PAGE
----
Drug Abuse & Addiction: Effects on Brain, Risk Factors, Signs
Your brain and behaviour are both impacted by the condition of addiction. Substance addiction makes it unable to resist the impulse to use the drug, regardless of how harmful it may be. The sooner you receive treatment for drug addiction, the better your chances are of avoiding some of the disease’s more serious side effects.
Not just heroin, cocaine, or other illegal narcotics are involved in drug addiction. Alcohol, nicotine, sleep aids, anti-anxiety drugs, and other legal substances can all cause addiction.
The narcotic painkillers known as opioids, whether taken legitimately or illegally, can also cause addiction. In the US, this issue is at epidemic proportions. Opioids were involved in two-thirds of all drug overdose deaths in 2018.
You could initially decide to use a medication because you enjoy how it makes you feel. You could believe that you have control over how much and how frequently you use it. However, medicines over time alter how your brain functions. These bodily alterations may persist for a long period. They cause you to lose control and may prompt harmful actions.
Tolerance vs abuse and addiction
Drug abuse is the use of drugs, whether they are legal or not, improperly. You might exceed the recommended dosage or utilise a prescription written for someone else. You might misuse drugs to feel better, reduce stress, or escape from reality. However, you may generally stop using altogether or adjust your bad habits.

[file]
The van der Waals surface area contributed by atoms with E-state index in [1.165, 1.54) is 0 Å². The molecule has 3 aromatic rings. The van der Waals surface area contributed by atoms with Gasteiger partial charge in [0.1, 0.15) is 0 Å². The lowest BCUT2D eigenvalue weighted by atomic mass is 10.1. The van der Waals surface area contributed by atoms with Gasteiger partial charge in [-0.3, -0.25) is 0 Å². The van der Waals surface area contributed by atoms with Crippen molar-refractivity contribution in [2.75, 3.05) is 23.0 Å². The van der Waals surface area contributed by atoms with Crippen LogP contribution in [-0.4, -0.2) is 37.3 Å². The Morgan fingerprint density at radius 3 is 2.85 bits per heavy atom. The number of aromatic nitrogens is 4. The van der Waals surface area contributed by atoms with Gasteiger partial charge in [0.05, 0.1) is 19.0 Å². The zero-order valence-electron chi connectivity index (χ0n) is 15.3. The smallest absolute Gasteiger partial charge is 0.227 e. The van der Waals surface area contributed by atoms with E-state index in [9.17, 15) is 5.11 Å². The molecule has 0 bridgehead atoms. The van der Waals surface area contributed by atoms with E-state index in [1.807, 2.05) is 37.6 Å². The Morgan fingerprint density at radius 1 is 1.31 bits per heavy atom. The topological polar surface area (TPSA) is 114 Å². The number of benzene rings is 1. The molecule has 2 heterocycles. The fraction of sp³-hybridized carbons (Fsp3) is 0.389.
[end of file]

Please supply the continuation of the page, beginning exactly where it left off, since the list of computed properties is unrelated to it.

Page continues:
Addiction is the inability to stop. Not if it endangers your health. Not if it results in issues for you or your loved ones in terms of finances, emotions, or other factors. Even if you wish to stop, the desire to obtain and use drugs can grow stronger every minute of the day.
Additionally, tolerance or physical reliance are not the same as addiction. When you abruptly cease using a substance in cases of physical dependence, withdrawal symptoms take place. When a dose of a substance loses its effectiveness over time, tolerance occurs.
For instance, if you use opioids for pain for a long time, you might become physically dependent and/or acquire tolerance. This does not indicate addiction. In general, only a small fraction of persons develop addiction when using drugs under competent medical supervision.
Changes to Your Brain
Your brain is geared to make you desire to repeat positive events. You’re inspired to perform them repeatedly as a result.
The reward system in your brain is the target of potentially addictive medications. They saturate your brain with the drug dopamine. This causes a strong sense of pleasure. To maintain that high, you keep using the substance.
Your brain adjusts to the additional dopamine over time. In order to have the same high, you might need to consume more of the substance. And other activities you previously enjoyed, such as eating and spending time with family, can now be less enjoyable.
Drug use over an extended period of time can alter other brain chemical pathways and systems as well. They could harm you if:
- Learning skills
These mental changes taken together may cause you to seek out and use drugs in ways that are out of your control.
Who Has the Highest Chance of Addiction?
The body and brain are unique to each individual. Drugs also affect people differently. Some people enjoy the sensation when they first experience it and want more. Others detest it and give up.